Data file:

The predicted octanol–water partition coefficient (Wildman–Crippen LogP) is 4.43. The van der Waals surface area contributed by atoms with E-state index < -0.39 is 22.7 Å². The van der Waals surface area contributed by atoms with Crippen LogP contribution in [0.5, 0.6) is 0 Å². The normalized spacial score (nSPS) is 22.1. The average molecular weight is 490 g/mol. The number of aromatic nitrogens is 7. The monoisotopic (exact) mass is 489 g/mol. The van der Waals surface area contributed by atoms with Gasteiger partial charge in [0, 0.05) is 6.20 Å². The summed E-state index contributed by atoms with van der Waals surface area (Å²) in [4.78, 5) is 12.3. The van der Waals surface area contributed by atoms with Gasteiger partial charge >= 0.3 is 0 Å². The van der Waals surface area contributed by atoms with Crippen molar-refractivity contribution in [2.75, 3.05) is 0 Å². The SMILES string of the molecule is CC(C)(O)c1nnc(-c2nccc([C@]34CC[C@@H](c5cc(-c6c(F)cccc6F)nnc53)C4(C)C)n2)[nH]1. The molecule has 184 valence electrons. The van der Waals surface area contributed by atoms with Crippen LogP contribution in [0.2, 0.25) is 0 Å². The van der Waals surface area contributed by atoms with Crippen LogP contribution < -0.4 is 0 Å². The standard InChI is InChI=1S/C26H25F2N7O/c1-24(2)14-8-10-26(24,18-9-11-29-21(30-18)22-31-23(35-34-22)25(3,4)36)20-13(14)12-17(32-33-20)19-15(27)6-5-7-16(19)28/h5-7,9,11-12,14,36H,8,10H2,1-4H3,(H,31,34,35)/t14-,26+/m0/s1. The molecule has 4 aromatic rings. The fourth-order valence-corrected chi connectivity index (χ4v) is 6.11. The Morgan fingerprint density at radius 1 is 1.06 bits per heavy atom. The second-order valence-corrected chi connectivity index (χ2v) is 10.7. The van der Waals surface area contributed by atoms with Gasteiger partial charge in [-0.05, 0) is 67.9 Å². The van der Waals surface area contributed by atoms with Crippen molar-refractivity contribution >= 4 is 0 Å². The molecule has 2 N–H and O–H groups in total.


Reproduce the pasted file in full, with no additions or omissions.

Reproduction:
The predicted octanol–water partition coefficient (Wildman–Crippen LogP) is 4.43. The van der Waals surface area contributed by atoms with E-state index < -0.39 is 22.7 Å². The van der Waals surface area contributed by atoms with Crippen LogP contribution in [0.5, 0.6) is 0 Å². The normalized spacial score (nSPS) is 22.1. The average molecular weight is 490 g/mol. The number of aromatic nitrogens is 7. The monoisotopic (exact) mass is 489 g/mol. The van der Waals surface area contributed by atoms with Gasteiger partial charge in [0, 0.05) is 6.20 Å². The summed E-state index contributed by atoms with van der Waals surface area (Å²) in [4.78, 5) is 12.3. The van der Waals surface area contributed by atoms with Gasteiger partial charge >= 0.3 is 0 Å². The van der Waals surface area contributed by atoms with Crippen molar-refractivity contribution in [2.75, 3.05) is 0 Å². The SMILES string of the molecule is CC(C)(O)c1nnc(-c2nccc([C@]34CC[C@@H](c5cc(-c6c(F)cccc6F)nnc53)C4(C)C)n2)[nH]1. The molecule has 184 valence electrons. The van der Waals surface area contributed by atoms with Crippen LogP contribution in [0.2, 0.25) is 0 Å². The van der Waals surface area contributed by atoms with Crippen LogP contribution < -0.4 is 0 Å². The standard InChI is InChI=1S/C26H25F2N7O/c1-24(2)14-8-10-26(24,18-9-11-29-21(30-18)22-31-23(35-34-22)25(3,4)36)20-13(14)12-17(32-33-20)19-15(27)6-5-7-16(19)28/h5-7,9,11-12,14,36H,8,10H2,1-4H3,(H,31,34,35)/t14-,26+/m0/s1. The molecule has 4 aromatic rings. The fourth-order valence-corrected chi connectivity index (χ4v) is 6.11. The Morgan fingerprint density at radius 1 is 1.06 bits per heavy atom. The second-order valence-corrected chi connectivity index (χ2v) is 10.7. The van der Waals surface area contributed by atoms with Gasteiger partial charge in [-0.05, 0) is 67.9 Å². The van der Waals surface area contributed by atoms with Crippen molar-refractivity contribution >= 4 is 0 Å². The molecule has 2 N–H and O–H groups in total.